Effectiveness of the National Program of Complementary Feeding for older adults in Chile on vitamin B12 status in older adults; secondary outcome analysis from the CENEX Study (ISRCTN48153354)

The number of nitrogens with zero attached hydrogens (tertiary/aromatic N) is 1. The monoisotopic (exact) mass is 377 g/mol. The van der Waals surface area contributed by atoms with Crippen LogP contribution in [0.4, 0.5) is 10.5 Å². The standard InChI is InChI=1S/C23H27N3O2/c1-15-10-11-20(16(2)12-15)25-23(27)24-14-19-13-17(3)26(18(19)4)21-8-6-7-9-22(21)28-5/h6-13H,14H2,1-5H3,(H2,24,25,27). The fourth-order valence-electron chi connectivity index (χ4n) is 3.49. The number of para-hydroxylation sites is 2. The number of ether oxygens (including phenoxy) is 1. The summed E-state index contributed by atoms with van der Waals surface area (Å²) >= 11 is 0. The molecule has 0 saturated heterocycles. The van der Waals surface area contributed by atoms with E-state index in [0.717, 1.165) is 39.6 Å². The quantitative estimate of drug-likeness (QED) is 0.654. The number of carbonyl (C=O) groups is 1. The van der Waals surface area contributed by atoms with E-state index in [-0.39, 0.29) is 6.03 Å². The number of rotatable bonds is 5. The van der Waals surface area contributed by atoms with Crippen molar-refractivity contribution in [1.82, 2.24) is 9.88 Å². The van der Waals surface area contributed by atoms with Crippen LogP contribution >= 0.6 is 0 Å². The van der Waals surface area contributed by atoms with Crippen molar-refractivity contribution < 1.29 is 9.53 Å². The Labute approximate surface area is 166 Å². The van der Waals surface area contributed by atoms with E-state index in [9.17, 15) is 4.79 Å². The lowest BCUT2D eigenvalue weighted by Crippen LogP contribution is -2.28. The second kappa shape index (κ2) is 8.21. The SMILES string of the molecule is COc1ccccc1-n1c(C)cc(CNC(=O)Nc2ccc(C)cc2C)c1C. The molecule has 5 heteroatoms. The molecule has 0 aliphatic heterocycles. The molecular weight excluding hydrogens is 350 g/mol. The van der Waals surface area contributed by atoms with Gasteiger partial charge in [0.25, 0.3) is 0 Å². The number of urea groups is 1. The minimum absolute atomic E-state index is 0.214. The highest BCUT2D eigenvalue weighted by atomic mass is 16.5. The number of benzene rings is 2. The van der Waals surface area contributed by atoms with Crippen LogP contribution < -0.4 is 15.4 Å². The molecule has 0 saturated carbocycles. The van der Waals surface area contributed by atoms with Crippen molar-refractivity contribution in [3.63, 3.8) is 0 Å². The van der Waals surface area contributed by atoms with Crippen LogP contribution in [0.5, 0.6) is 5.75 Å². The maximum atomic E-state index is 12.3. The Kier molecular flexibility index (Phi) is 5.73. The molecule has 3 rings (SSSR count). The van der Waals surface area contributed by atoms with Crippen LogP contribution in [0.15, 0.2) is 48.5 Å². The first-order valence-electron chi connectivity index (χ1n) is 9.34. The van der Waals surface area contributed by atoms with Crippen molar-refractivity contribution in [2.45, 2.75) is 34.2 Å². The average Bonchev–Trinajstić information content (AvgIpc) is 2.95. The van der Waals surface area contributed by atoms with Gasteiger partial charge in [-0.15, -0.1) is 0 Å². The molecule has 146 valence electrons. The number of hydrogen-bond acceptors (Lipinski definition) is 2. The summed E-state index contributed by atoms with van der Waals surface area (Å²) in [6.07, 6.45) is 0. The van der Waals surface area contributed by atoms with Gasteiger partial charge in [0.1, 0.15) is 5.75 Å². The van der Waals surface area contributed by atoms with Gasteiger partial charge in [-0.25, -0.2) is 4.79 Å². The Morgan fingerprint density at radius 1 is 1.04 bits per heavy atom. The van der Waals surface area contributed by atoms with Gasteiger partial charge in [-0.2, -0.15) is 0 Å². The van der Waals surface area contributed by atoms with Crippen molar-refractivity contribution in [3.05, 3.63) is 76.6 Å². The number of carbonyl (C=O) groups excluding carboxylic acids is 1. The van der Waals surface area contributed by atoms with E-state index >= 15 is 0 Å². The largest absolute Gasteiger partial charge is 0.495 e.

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Background: Older people are at increased risk of vitamin B12 deficiency and the provision of fortified foods may be an effective way to ensure good vitamin B12 status in later life. Aim: To evaluate the effectiveness of a vitamin B12 fortified food provided by a national program of complementary food for older people on plasma vitamin B12 levels. Subjects and methods: A random sub-sample of 351 subjects aged 65-67y from a large cluster randomised controlled trial provided blood samples at baseline and after 24 months of intervention. The intervention arm (10 clusters 186 participants) received a vitamin B12 fortified food designed to deliver 1.4 μg/day, while the control arm did not receive complementary food (10 clusters, 165 participants). Serum vitamin B12 and folate levels determined by radioimmunoassay were used to estimate the effect of intervention on vitamin B12 levels, adjusting for baseline levels and sex. Results: Attrition at 24 months was 16.7% and 23.6% in the intervention and control arms respectively (p = 0.07). Over 24 months of intervention, mean (95% CI) serum vitamin B12 decreased from 392 (359–425) pmol/dL to 357 (300–414) pmol/dL (p < 0.07) in the intervention arm and from 395 (350–440) pmol/dL to 351 (308–395) pmol/dL in the control arm. There was no significant effect of the intervention on folate status. Discussion: Our findings suggest that foods fortified with 1.4 μg/daily vitamin B12 as provided by Chile’s national programme for older people are insufficient to ensure adequate vitamin B12 levels in this population. Chile has a long and successful experience with nutrition intervention programs; however, the country’s changing demographic and nutritional profiles require a constant adjustment of the programs.
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